When I returned home five days later, my eldest son took it in his stride. My youngest not so much. It has been a week since he cuddled me with his usual affection. There are the physical barriers of ghastly drainage tubes that I carry round in a bag and the mental barriers as well. When the honest toddler came to visit me in hospital three days after I left him at home sick, he would not look at me, he did not want to be put near me. There was a bit of punishment for mum to be dealt out. She abandoned us last week and left us home.

Since arriving home there has been more of the same, Dad is the one he goes to for everything (Which at this point isn’t such a bad thing). Dad is the one to console him. I am like a stranger. I have been moved to the spare room as the marital bed has been taken over by two sick children and a squashed on the edge, contorted husband. Too much noise and movement in there for my liking. So the spare room it is for me.

Hubby is at times buckling under the weight of all this new found pressure of kids wanting him 24/7. As much as Mr Cool can buckle I suppose. I am sure he is also worried about the things he isn’t able to achieve at work. Then there is the missed sessions of training for the Ironman triathlon that is just eleven short weeks away. Training for these events normally keeps him in tip top shape emotionally and physically. He doesn’t know it yet, but I think we might benefit from some couples counselling once the impact of this journey becomes clearer. (I can feel his eyes rolling from another room as I type this!) What is it with men and their dislike for communicating about their feelings?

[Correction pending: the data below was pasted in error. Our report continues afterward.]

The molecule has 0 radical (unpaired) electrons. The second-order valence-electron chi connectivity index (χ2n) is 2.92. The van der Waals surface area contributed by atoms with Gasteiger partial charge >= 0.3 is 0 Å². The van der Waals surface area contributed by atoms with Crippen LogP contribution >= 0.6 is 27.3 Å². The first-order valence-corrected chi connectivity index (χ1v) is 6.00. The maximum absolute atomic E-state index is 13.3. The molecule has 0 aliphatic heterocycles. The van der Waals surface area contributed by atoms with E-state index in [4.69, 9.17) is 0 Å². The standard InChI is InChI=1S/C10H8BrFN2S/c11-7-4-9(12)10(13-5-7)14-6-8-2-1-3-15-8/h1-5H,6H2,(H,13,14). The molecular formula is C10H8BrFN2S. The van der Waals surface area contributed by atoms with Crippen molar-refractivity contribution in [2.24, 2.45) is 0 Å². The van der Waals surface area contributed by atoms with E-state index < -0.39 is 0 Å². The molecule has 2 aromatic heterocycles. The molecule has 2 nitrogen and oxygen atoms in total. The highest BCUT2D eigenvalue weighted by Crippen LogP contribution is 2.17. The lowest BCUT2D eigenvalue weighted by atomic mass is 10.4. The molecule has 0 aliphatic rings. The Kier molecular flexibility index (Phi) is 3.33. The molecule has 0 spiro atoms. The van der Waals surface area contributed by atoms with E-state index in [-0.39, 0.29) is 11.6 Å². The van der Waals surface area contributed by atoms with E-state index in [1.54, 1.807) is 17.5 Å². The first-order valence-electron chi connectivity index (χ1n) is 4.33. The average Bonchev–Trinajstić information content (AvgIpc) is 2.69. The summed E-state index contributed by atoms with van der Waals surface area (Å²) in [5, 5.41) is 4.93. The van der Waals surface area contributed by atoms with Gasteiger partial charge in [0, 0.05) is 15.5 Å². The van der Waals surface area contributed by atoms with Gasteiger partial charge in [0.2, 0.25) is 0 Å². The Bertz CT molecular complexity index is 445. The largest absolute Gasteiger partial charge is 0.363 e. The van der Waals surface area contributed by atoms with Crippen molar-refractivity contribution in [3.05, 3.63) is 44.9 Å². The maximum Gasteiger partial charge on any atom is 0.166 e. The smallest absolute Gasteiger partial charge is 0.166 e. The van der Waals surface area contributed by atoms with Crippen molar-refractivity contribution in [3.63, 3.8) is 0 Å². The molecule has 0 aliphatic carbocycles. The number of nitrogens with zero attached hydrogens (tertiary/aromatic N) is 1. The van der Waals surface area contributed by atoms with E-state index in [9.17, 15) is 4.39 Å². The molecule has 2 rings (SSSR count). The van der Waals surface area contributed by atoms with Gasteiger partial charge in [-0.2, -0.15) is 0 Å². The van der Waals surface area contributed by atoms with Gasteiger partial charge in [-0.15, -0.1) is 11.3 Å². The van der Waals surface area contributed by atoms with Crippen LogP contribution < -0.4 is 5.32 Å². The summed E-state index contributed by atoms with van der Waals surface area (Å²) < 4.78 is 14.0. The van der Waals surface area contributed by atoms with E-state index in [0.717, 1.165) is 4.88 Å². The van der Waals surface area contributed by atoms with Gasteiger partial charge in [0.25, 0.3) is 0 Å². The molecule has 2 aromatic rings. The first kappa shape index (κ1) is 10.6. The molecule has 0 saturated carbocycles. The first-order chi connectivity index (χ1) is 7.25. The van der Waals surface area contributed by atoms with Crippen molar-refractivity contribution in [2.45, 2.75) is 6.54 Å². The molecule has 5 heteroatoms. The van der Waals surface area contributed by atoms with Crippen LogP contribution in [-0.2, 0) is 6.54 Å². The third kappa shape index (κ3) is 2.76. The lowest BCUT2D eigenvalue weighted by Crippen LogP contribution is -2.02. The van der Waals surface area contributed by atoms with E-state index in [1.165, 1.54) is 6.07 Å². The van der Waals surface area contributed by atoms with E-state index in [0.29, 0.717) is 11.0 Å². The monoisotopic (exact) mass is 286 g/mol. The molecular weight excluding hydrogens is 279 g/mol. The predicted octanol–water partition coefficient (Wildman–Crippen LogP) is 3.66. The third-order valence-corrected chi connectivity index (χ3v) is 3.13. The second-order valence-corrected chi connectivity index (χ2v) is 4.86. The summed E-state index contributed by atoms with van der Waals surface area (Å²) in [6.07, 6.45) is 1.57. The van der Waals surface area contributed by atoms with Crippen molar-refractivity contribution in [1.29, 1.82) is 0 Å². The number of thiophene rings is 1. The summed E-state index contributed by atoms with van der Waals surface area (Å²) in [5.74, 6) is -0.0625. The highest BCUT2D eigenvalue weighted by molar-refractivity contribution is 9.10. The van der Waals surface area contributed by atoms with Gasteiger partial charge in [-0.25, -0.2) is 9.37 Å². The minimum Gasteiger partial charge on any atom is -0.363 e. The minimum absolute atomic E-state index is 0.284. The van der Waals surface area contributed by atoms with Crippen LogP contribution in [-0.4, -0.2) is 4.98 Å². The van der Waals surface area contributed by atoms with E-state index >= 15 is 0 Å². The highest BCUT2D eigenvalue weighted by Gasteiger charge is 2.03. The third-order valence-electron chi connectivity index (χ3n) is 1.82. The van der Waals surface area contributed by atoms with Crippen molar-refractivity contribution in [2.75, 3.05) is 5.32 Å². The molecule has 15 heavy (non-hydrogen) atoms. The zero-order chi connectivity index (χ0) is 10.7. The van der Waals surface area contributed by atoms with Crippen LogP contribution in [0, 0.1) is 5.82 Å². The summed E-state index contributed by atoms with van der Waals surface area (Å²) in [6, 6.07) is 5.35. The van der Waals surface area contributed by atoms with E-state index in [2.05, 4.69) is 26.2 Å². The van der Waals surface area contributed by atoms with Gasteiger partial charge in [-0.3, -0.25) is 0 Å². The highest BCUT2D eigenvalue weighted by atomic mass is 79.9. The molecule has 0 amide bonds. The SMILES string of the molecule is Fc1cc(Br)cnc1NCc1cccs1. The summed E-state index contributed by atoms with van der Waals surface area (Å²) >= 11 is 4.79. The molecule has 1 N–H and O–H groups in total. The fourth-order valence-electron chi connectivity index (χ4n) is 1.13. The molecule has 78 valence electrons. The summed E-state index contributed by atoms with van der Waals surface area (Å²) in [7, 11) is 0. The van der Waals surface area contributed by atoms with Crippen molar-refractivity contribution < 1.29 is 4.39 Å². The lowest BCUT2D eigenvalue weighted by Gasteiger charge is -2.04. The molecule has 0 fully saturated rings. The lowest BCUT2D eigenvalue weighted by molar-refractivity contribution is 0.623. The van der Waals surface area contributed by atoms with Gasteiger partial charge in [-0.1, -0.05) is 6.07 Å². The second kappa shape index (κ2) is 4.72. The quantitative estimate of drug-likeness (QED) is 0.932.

The flip side of the negative opportunity costs of cancer are some wonderful gains. There will be lots of positives in this experience. Though hard to see now, we might come out the other side of this much closer as a family, we might be grateful for what we have, the small things will mean a lot, we will cherish our time together. Other positive experiences will open up. It’s not what I wanted for my children and family, but it is what it is. We will try and make the best of it.

The other day in hospital I got a visit from a dear friend who I went to university with 14 to 17 years ago. In that time we shared a miners cottage for a while. It was built in the Goldrush days of the 1880’s. Back in this time men grew on average to 5’4″ in height. The door frames and ceilings were just above our heads. I remember us living off a student diet and I used to laugh at him when he used to eat a five bulk pack of two minute noodles out of a large bowl in one sitting. Across all of that passing time, our humour and conversations have not changed, racing along without even a second to catch a breath. He happens to now be a firefighter at one of the largest metropolitan fire stations and as a fluke, it was just two blocks from my hospital. So with schedules on our side, he was able to show my boys around the trucks and station. Something they will cherish for a long time.